once said with her cheap cynicism
"if you want to lose them, pump up
the tears often enough and they will
friehtcn them away.
It terrified Elizabeth to reclass
those words, and when presently one
of the maids came into the room
with some coffee she plucked up suf
ficient courage to ask if she could
tend her some powder. She had not
used such a thing half a dozen times
in her life, but she remembered how
freely Nctta always used it after
"I'll get some from the cloak room,
miss, the girl said. She looked sym
oathetically at Elizabeth's wet face,
Vhen she came back she said kind
ly. "Your dance was beautiful, miss;
better than Miss Staceys. I watch
ed you from the balcony."
Elizabeth flushed with pleasure.
"Did you? I am glad you liked it,"
she said. She powdered the tear-
stains vigorously away. Do I look
as if I had been crying?" she asked
"Not that you would notice, miss,"
the maid answered not quite truth
Elizabeth drank her coffee and felt
better; she even managed, to greet
Royston with a smile when he re
He looked tired and he seemed to
avoid meeting Elizabeth's eyes as he
"They want us to dance again.
have told them you are tired, so if
you would rather not it will not mat
ter at all. Flease do exactly as you
"I will dance, of course." Eliza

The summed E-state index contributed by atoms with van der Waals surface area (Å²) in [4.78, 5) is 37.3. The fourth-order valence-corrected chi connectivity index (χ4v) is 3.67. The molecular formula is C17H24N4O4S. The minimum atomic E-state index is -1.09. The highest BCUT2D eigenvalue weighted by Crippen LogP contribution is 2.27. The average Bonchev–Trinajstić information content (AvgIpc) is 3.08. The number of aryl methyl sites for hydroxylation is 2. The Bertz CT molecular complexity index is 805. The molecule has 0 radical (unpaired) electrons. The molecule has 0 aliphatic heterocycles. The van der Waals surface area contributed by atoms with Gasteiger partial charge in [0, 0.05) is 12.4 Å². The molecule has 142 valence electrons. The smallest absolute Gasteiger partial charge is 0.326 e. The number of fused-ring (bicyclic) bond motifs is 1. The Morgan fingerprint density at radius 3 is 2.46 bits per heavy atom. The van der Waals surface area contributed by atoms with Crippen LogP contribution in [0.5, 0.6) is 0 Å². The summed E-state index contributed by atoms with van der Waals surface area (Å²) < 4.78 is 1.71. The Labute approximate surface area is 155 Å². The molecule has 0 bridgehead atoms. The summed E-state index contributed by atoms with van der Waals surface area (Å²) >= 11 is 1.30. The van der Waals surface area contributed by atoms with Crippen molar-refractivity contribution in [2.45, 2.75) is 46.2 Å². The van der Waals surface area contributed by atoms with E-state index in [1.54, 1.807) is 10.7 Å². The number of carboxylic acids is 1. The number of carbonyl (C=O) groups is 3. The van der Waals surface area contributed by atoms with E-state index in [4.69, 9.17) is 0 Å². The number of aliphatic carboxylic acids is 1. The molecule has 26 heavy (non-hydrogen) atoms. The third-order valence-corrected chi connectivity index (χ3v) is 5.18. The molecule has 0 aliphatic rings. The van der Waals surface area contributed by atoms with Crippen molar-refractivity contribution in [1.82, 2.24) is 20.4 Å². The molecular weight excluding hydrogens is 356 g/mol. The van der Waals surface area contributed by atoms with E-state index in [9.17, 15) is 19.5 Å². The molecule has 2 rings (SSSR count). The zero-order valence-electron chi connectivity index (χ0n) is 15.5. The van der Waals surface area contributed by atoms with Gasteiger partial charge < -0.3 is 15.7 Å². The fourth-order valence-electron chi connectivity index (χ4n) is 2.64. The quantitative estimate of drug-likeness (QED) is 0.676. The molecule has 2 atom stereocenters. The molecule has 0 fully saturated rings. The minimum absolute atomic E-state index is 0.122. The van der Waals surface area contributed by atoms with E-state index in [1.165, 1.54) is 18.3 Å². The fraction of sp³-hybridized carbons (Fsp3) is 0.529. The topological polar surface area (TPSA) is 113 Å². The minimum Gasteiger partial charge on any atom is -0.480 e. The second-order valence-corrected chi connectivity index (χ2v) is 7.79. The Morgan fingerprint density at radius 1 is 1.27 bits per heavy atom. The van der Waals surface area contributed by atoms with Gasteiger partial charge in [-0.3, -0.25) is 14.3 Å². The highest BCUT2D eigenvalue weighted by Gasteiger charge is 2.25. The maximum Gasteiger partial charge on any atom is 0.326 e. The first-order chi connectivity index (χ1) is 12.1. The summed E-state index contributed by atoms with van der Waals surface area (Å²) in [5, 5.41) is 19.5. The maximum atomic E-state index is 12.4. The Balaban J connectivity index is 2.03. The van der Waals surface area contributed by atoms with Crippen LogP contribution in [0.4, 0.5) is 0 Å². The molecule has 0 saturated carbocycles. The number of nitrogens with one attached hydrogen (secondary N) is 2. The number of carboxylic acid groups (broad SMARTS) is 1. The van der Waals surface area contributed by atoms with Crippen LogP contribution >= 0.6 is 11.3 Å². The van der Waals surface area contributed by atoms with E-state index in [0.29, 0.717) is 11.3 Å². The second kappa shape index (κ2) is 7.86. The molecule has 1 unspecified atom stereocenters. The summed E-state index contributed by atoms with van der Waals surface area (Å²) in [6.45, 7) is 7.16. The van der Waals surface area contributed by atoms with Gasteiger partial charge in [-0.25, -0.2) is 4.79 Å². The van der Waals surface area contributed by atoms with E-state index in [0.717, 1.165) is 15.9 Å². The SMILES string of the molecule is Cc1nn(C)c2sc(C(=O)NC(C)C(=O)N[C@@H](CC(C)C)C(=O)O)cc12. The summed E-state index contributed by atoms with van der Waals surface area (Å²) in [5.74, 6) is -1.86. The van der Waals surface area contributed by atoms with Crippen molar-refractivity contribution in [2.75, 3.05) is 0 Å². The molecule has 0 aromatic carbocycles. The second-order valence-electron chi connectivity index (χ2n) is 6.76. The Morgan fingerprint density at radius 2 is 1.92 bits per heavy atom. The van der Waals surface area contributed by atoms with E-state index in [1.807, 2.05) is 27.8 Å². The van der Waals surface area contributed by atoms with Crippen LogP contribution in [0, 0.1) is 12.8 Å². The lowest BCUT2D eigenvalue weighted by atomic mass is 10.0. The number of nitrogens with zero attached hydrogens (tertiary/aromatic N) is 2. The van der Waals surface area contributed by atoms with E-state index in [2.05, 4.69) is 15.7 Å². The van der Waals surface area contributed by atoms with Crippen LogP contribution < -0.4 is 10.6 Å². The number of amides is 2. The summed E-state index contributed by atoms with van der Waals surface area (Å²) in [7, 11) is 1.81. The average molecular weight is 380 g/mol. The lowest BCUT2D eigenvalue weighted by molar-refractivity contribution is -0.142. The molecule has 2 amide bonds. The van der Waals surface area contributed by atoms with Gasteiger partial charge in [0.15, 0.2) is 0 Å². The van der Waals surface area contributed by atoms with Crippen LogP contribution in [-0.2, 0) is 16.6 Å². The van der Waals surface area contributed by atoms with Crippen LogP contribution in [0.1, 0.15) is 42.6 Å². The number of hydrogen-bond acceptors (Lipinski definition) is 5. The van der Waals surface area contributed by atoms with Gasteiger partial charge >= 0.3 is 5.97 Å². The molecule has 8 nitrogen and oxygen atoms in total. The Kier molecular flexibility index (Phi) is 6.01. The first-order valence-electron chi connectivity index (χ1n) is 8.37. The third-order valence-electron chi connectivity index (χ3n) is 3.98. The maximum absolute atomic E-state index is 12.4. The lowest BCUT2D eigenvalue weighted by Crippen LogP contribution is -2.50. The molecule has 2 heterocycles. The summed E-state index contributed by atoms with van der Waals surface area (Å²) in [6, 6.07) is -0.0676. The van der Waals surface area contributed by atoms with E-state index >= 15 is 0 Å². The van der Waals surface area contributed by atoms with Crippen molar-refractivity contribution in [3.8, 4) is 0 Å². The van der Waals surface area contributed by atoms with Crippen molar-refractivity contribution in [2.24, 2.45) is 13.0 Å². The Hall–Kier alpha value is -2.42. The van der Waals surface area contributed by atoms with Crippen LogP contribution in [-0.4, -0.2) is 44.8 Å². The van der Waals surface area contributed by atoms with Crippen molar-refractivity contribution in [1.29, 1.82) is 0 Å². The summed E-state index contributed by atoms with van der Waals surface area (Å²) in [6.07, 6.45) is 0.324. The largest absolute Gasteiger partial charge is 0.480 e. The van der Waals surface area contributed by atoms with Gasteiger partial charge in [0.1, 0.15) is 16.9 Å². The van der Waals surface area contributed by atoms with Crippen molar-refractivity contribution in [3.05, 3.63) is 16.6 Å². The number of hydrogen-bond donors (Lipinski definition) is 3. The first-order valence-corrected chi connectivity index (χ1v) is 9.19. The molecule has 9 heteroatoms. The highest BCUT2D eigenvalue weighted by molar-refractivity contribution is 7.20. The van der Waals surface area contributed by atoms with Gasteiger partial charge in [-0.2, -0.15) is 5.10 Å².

beth rose hurriedly; she would have
gone on dancing until she dropped
in the hope of counteracting any bad
impression she might have maae.
She crossed the room and peered
at herself anxiously in the glass. "Do
I look as it 1 have been crying f sne
aAed Royston, timidly.
"No, not in the least," he said; but
he did not even glance at her.
Elizabeth remembered .that dance
to the end of her life. The, dreamy
intoxication of the music, the warmth
and light, and, most of all. the won
derful magie of Royston'? guiding
arm and their perfect partnership.
When it was ended she almost
ran from the room to escape the at
tention that would have been be
stowed upon her. She left Royston
to receive the congratulations. She
wrapped her cloak round her and
sat waiting for him in the little
empty room on the other side of the
It was all over this wonderful
evening. Soon her new life would
She tried not to think of it. but It
beat all about "her like wings in
It seemed a long time before Roy
ston returned. He was carrying his
overcoat and hat.
I've got a taxi." he said. "Will
She followed him silently, and as
they crossed the hall Neil Farmer
came eagerly toward her.
Are you too tired to say good
night to me?" he asked. "I cannot
tell you how much I have enjoyed
your dancing. I am hoping to see
you tomorrow with Mme. Senestis
Elizabeth answered at random.
She did not 'care if she never saw
him again. In the middle of a flat